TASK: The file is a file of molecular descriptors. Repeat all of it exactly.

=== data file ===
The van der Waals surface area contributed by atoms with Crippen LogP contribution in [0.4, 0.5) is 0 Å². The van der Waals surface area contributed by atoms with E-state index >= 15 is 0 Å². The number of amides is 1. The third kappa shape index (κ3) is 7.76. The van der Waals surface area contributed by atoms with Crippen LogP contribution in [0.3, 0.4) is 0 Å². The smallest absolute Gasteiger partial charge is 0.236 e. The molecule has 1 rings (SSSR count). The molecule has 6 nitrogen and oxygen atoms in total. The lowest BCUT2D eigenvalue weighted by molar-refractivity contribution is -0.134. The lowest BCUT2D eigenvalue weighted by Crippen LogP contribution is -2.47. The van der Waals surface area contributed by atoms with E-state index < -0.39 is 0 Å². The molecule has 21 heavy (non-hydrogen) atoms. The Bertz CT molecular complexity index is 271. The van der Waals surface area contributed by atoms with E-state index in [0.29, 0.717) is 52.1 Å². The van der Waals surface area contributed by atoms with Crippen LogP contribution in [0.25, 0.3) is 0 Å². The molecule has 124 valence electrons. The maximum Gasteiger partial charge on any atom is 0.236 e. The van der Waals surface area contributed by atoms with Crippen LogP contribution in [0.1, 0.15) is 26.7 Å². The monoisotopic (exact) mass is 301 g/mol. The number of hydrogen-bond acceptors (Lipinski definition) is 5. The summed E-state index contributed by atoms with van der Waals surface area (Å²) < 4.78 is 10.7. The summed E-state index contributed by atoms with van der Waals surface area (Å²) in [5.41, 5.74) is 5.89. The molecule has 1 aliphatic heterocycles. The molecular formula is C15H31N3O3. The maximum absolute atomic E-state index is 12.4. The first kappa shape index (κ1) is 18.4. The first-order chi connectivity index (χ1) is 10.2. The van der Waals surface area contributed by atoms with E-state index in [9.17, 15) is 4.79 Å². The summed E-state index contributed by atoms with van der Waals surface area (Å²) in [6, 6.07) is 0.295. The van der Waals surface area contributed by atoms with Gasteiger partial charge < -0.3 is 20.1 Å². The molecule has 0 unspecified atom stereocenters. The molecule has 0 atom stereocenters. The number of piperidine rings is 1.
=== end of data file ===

The van der Waals surface area contributed by atoms with Crippen LogP contribution in [0.4, 0.5) is 0 Å². The van der Waals surface area contributed by atoms with E-state index >= 15 is 0 Å². The number of amides is 1. The third kappa shape index (κ3) is 7.76. The van der Waals surface area contributed by atoms with Crippen LogP contribution in [0.3, 0.4) is 0 Å². The smallest absolute Gasteiger partial charge is 0.236 e. The molecule has 1 rings (SSSR count). The molecule has 6 nitrogen and oxygen atoms in total. The lowest BCUT2D eigenvalue weighted by molar-refractivity contribution is -0.134. The lowest BCUT2D eigenvalue weighted by Crippen LogP contribution is -2.47. The van der Waals surface area contributed by atoms with E-state index < -0.39 is 0 Å². The molecule has 21 heavy (non-hydrogen) atoms. The Bertz CT molecular complexity index is 271. The van der Waals surface area contributed by atoms with E-state index in [0.29, 0.717) is 52.1 Å². The van der Waals surface area contributed by atoms with Crippen LogP contribution in [0.25, 0.3) is 0 Å². The molecule has 124 valence electrons. The maximum Gasteiger partial charge on any atom is 0.236 e. The van der Waals surface area contributed by atoms with Crippen LogP contribution in [0.1, 0.15) is 26.7 Å². The monoisotopic (exact) mass is 301 g/mol. The number of hydrogen-bond acceptors (Lipinski definition) is 5. The summed E-state index contributed by atoms with van der Waals surface area (Å²) < 4.78 is 10.7. The summed E-state index contributed by atoms with van der Waals surface area (Å²) in [5.41, 5.74) is 5.89. The molecule has 1 aliphatic heterocycles. The molecular formula is C15H31N3O3. The maximum absolute atomic E-state index is 12.4. The first kappa shape index (κ1) is 18.4. The first-order chi connectivity index (χ1) is 10.2. The van der Waals surface area contributed by atoms with E-state index in [9.17, 15) is 4.79 Å². The summed E-state index contributed by atoms with van der Waals surface area (Å²) in [6, 6.07) is 0.295. The van der Waals surface area contributed by atoms with Gasteiger partial charge < -0.3 is 20.1 Å². The molecule has 0 unspecified atom stereocenters. The molecule has 0 atom stereocenters. The number of piperidine rings is 1.